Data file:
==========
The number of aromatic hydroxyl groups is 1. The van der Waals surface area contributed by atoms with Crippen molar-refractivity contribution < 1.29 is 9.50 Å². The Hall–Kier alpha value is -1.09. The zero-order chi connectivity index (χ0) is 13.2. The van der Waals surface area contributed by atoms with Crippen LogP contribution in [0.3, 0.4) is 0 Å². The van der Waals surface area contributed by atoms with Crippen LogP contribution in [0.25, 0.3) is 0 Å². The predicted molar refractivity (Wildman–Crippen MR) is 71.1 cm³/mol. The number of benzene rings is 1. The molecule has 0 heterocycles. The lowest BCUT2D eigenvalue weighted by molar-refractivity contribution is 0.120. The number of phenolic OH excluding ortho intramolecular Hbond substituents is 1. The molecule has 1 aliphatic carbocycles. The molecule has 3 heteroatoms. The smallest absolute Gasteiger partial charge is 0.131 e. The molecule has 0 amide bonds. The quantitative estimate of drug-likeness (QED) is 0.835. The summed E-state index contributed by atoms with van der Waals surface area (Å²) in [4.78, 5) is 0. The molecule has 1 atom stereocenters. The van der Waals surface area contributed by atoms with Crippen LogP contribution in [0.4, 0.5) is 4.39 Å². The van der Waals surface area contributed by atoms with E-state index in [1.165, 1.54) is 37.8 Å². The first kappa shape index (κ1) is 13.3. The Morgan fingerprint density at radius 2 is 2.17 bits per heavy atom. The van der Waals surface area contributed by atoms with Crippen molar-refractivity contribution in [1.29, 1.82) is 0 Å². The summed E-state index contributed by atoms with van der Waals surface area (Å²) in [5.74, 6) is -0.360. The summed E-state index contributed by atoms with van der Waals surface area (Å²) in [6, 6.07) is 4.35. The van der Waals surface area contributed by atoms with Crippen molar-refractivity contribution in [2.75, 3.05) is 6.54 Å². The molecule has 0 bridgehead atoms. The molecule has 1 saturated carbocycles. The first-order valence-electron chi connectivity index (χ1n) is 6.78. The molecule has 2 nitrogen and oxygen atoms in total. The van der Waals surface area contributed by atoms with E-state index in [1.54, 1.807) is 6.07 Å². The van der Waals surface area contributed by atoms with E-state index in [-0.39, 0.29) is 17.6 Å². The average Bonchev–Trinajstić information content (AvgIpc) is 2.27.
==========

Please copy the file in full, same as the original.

The number of aromatic hydroxyl groups is 1. The van der Waals surface area contributed by atoms with Crippen molar-refractivity contribution < 1.29 is 9.50 Å². The Hall–Kier alpha value is -1.09. The zero-order chi connectivity index (χ0) is 13.2. The van der Waals surface area contributed by atoms with Crippen LogP contribution in [0.3, 0.4) is 0 Å². The van der Waals surface area contributed by atoms with Crippen LogP contribution in [0.25, 0.3) is 0 Å². The predicted molar refractivity (Wildman–Crippen MR) is 71.1 cm³/mol. The number of benzene rings is 1. The molecule has 0 heterocycles. The lowest BCUT2D eigenvalue weighted by molar-refractivity contribution is 0.120. The number of phenolic OH excluding ortho intramolecular Hbond substituents is 1. The molecule has 1 aliphatic carbocycles. The molecule has 3 heteroatoms. The smallest absolute Gasteiger partial charge is 0.131 e. The molecule has 0 amide bonds. The quantitative estimate of drug-likeness (QED) is 0.835. The summed E-state index contributed by atoms with van der Waals surface area (Å²) in [4.78, 5) is 0. The molecule has 1 atom stereocenters. The van der Waals surface area contributed by atoms with Crippen LogP contribution in [0.4, 0.5) is 4.39 Å². The van der Waals surface area contributed by atoms with E-state index in [1.165, 1.54) is 37.8 Å². The first kappa shape index (κ1) is 13.3. The Morgan fingerprint density at radius 2 is 2.17 bits per heavy atom. The van der Waals surface area contributed by atoms with Crippen molar-refractivity contribution in [1.29, 1.82) is 0 Å². The summed E-state index contributed by atoms with van der Waals surface area (Å²) in [5.74, 6) is -0.360. The summed E-state index contributed by atoms with van der Waals surface area (Å²) in [6, 6.07) is 4.35. The van der Waals surface area contributed by atoms with Crippen molar-refractivity contribution in [2.75, 3.05) is 6.54 Å². The molecule has 0 bridgehead atoms. The molecule has 1 saturated carbocycles. The first-order valence-electron chi connectivity index (χ1n) is 6.78. The molecule has 2 nitrogen and oxygen atoms in total. The van der Waals surface area contributed by atoms with E-state index in [1.54, 1.807) is 6.07 Å². The van der Waals surface area contributed by atoms with E-state index in [-0.39, 0.29) is 17.6 Å². The average Bonchev–Trinajstić information content (AvgIpc) is 2.27.